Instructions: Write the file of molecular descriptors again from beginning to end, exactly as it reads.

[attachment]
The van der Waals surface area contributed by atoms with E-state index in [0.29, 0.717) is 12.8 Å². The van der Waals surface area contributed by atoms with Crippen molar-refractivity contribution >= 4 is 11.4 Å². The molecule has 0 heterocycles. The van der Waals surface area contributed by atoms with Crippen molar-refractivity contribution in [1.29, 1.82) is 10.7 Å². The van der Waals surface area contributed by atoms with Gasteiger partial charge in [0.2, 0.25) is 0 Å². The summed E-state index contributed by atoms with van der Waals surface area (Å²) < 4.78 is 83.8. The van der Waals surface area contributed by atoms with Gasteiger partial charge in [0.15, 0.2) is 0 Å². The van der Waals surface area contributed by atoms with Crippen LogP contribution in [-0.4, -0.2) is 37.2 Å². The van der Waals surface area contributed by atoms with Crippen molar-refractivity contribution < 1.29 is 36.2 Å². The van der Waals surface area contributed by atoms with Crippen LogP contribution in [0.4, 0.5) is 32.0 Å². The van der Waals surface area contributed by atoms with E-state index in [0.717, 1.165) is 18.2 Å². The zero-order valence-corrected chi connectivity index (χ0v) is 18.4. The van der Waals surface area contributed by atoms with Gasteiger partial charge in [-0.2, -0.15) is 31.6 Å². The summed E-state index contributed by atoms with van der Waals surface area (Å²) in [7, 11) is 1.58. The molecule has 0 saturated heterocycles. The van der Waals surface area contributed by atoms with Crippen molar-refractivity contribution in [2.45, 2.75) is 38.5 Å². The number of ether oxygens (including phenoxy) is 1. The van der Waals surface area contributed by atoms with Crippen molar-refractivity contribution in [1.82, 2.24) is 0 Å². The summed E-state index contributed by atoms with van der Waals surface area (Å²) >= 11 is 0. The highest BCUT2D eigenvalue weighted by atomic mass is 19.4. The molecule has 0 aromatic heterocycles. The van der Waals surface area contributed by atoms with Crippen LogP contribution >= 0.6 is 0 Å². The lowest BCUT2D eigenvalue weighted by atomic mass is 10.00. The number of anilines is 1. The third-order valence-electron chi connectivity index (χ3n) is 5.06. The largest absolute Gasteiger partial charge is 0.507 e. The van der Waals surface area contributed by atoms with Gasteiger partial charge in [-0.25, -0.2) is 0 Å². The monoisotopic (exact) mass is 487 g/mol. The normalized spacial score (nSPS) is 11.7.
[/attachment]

The van der Waals surface area contributed by atoms with E-state index in [0.29, 0.717) is 12.8 Å². The van der Waals surface area contributed by atoms with Crippen molar-refractivity contribution >= 4 is 11.4 Å². The molecule has 0 heterocycles. The van der Waals surface area contributed by atoms with Crippen molar-refractivity contribution in [1.29, 1.82) is 10.7 Å². The van der Waals surface area contributed by atoms with Gasteiger partial charge in [0.2, 0.25) is 0 Å². The summed E-state index contributed by atoms with van der Waals surface area (Å²) < 4.78 is 83.8. The van der Waals surface area contributed by atoms with Gasteiger partial charge in [0.15, 0.2) is 0 Å². The van der Waals surface area contributed by atoms with Crippen LogP contribution in [-0.4, -0.2) is 37.2 Å². The van der Waals surface area contributed by atoms with Crippen molar-refractivity contribution < 1.29 is 36.2 Å². The van der Waals surface area contributed by atoms with Crippen LogP contribution in [0.4, 0.5) is 32.0 Å². The van der Waals surface area contributed by atoms with E-state index in [0.717, 1.165) is 18.2 Å². The zero-order valence-corrected chi connectivity index (χ0v) is 18.4. The van der Waals surface area contributed by atoms with Gasteiger partial charge in [-0.2, -0.15) is 31.6 Å². The summed E-state index contributed by atoms with van der Waals surface area (Å²) in [7, 11) is 1.58. The molecule has 0 saturated heterocycles. The van der Waals surface area contributed by atoms with Crippen molar-refractivity contribution in [2.45, 2.75) is 38.5 Å². The number of ether oxygens (including phenoxy) is 1. The van der Waals surface area contributed by atoms with Crippen molar-refractivity contribution in [1.82, 2.24) is 0 Å². The summed E-state index contributed by atoms with van der Waals surface area (Å²) >= 11 is 0. The highest BCUT2D eigenvalue weighted by atomic mass is 19.4. The molecule has 0 aromatic heterocycles. The van der Waals surface area contributed by atoms with Crippen LogP contribution >= 0.6 is 0 Å². The lowest BCUT2D eigenvalue weighted by atomic mass is 10.00. The number of anilines is 1. The third-order valence-electron chi connectivity index (χ3n) is 5.06. The largest absolute Gasteiger partial charge is 0.507 e. The van der Waals surface area contributed by atoms with Gasteiger partial charge in [-0.25, -0.2) is 0 Å². The monoisotopic (exact) mass is 487 g/mol. The normalized spacial score (nSPS) is 11.7.